For the most part, once they saw I was determined, and informed, the Track One doctors stopped arguing against biomedical intervention. Some dropped the subject. Others changed their tone and spoke about “exciting possibilities” or “forging a common path” with DAN! practitioners. One doctor at the Big Imposing Hospital told me, “I’m a scientist. I require results. The results are not there to support autism recovery.” When I offered my position about studies lagging behind field work, this doctor rose from her chair, shut the door to her office, lowered her voice, and said, “Again, I’m a scientist. But I have had enough parents come through here whose children have improved with dietary changes and supplementation that I can no longer honestly say autism recovery is not possible.” Then she opened the door again.

From that moment, I’ve wondered what else mainstream practitioners are hiding, and why. As Martin has made more and more progress with his Track Two team, Track One has faded into the background for us. I’m just not sure what they can offer at this point.

(Moreover, Martin’s excellent Track Two doctor simply seems to care more about him than anyone we met at the Big Imposing Hospital. But that’s a topic for another post.)

On top of all the Track One and Track Two, Martin still sees his regular ol’ pediatrician, who’s been his doctor all along. When I told her that we were pursuing biomedical treatment of his autism (and provided all the details, supplements, and so forth), she said, “I don’t know much about it, only what I’ve heard at conferences, which is that it doesn’t work.”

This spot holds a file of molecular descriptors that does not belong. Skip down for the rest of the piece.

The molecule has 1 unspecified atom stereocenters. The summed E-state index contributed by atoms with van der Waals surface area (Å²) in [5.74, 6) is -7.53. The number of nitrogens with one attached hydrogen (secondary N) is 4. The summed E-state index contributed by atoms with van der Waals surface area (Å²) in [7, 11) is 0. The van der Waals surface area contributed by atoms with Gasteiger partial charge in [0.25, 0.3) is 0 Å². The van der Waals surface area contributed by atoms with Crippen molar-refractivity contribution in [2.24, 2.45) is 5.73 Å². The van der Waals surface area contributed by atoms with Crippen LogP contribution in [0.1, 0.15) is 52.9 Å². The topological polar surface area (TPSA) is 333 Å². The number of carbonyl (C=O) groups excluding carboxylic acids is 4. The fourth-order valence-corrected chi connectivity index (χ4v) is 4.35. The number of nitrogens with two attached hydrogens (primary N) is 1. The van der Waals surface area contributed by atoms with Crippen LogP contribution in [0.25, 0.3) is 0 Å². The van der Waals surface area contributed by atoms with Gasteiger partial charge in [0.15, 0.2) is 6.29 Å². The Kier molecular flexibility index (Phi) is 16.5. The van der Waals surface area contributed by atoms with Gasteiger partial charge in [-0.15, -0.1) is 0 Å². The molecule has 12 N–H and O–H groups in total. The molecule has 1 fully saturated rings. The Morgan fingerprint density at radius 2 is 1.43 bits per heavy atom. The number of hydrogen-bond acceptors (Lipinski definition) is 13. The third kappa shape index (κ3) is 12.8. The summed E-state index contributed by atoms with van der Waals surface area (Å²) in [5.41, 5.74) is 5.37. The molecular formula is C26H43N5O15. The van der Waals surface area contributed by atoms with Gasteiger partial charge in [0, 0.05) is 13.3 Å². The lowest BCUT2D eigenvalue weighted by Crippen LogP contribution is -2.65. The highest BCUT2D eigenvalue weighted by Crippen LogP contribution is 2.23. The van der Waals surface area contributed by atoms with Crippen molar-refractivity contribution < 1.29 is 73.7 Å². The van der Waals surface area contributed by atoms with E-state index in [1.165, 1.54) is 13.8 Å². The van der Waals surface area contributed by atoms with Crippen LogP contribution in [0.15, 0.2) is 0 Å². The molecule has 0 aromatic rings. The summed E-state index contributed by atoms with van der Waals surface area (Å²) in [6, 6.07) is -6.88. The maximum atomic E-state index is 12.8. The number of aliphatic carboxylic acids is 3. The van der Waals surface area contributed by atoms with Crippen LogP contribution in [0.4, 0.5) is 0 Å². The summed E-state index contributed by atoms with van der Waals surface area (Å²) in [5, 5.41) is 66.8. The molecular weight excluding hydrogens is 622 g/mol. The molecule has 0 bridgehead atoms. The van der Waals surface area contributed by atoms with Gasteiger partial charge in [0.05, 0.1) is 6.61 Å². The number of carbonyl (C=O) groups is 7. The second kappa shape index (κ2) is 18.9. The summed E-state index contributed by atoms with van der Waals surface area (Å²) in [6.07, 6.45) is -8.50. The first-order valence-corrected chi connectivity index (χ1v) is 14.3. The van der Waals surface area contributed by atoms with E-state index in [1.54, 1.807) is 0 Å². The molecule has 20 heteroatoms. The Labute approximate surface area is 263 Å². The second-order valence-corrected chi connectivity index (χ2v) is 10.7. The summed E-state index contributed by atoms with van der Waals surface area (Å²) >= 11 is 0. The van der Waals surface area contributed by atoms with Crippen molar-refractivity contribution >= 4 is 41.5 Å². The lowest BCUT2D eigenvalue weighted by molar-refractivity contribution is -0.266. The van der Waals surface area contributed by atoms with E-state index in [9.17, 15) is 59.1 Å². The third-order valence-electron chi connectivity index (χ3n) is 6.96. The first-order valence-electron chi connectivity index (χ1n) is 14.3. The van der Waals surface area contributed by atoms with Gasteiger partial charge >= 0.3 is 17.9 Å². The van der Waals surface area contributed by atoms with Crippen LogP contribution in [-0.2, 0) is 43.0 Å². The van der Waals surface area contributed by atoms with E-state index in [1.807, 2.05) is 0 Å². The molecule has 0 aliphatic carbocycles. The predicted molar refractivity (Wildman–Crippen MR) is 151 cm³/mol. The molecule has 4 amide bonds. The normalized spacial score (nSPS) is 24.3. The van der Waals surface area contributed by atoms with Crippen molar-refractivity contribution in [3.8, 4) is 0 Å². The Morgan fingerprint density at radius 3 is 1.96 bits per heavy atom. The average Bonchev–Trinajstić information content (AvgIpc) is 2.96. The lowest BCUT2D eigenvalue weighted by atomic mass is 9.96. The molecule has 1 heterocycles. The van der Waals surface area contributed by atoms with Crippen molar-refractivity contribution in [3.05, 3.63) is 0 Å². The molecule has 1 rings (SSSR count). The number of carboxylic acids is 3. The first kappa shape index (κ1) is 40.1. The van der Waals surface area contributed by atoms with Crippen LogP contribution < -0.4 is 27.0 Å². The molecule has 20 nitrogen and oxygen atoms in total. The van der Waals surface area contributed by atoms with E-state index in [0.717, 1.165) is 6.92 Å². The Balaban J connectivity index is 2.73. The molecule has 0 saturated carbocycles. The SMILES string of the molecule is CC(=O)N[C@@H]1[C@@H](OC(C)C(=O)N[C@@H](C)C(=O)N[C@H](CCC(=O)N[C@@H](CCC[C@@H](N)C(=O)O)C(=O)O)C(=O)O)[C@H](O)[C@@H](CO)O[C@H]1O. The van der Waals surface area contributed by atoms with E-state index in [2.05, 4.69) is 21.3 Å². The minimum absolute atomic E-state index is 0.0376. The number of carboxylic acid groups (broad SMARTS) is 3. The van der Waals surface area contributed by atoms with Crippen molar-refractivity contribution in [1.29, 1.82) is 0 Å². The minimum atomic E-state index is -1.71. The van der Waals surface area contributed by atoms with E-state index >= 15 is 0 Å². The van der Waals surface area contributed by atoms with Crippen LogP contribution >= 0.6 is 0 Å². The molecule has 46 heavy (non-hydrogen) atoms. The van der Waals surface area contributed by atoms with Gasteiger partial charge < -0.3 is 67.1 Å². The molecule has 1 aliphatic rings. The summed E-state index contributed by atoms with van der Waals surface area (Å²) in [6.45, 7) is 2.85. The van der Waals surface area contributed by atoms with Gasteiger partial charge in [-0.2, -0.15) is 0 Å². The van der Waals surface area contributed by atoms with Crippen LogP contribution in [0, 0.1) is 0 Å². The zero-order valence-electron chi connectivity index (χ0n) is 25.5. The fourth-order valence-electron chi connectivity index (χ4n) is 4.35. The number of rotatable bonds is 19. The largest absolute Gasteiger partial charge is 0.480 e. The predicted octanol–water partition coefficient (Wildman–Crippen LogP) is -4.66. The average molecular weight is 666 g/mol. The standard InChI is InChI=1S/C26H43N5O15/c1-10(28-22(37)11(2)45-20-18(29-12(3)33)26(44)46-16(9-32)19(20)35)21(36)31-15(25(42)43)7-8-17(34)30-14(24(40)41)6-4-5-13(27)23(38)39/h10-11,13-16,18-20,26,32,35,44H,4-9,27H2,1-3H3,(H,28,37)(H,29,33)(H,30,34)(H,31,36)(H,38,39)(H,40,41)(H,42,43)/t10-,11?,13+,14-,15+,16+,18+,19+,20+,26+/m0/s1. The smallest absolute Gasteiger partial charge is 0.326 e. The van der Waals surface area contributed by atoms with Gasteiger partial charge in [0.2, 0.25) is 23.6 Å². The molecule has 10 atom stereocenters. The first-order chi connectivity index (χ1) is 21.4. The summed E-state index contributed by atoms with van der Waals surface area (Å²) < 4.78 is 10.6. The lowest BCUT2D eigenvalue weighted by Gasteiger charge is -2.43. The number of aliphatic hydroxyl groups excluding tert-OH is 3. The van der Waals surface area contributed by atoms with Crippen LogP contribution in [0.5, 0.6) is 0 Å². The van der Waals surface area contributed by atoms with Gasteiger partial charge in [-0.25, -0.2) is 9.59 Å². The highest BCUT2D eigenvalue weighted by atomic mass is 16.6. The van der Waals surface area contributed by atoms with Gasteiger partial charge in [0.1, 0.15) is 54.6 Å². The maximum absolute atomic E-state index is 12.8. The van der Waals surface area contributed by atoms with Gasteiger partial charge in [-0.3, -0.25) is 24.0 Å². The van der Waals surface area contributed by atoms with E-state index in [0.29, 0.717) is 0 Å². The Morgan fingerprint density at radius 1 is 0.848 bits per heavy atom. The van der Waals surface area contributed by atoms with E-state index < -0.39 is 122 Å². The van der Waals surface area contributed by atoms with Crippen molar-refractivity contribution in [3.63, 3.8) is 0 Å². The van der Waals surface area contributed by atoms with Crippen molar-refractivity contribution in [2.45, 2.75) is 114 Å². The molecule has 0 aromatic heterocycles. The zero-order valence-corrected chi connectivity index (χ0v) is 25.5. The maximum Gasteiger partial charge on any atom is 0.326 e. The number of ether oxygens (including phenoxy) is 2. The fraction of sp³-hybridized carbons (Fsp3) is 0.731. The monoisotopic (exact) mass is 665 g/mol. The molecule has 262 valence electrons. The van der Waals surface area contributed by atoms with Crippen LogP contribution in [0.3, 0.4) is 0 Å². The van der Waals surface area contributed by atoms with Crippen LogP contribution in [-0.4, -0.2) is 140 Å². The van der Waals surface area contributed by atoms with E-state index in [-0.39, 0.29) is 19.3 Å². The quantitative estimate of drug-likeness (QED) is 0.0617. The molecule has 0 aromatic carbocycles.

I started to give my stock response. The pediatrician interrupted me with a smile. “I’ve heard that it doesn’t work,” she said. “But I’m happy to be educated otherwise.”

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5 thoughts on “Track Two Versus Track One: Those Who Say They Can Help My Son, and Those Who Say There Is No Help for Him

  1. Medicine, like any other field, is sometimes determined by politics rather than by actual results. When I suffered from a rare condition during pregnancy, we went to a “controversial” doctor to get help. He had a track record of curing hundreds of people with my condition for over 10 years. He was considered “controversial” because he refused to participate in any blind studies (because he thought it was unethical to blindly assign patients to treatment group or control group when he believed he could cure them). Since anybody who had this condition would rather go to this doctor instead of participate in a blind study (duh!), the big university hospitals were having difficulty attracting study subjects except those who didn’t qualify for this doctor’s treatment.

    Luckily, our ob/gyn had high regard for this doctor, and I was successfully treated for my condition. Years later, a professor at Yale Medical School told me that he does not send his patients to this doctor, he is a quack, his methods are unproven, etc. I was appalled to think that these poor patients were not given the proper information they need because of politics. In the meantime, a cure had been available for over a decade.

    • Thank you so much for posting these comments. Sometimes I feel like I must be crazy—like, how can it be that almost no one is acknowledging autism recovery. To hear a success story like yours, even in another field, really helps me keep going.

  2. Pingback: Autism One Take-Away I | Finding My Kid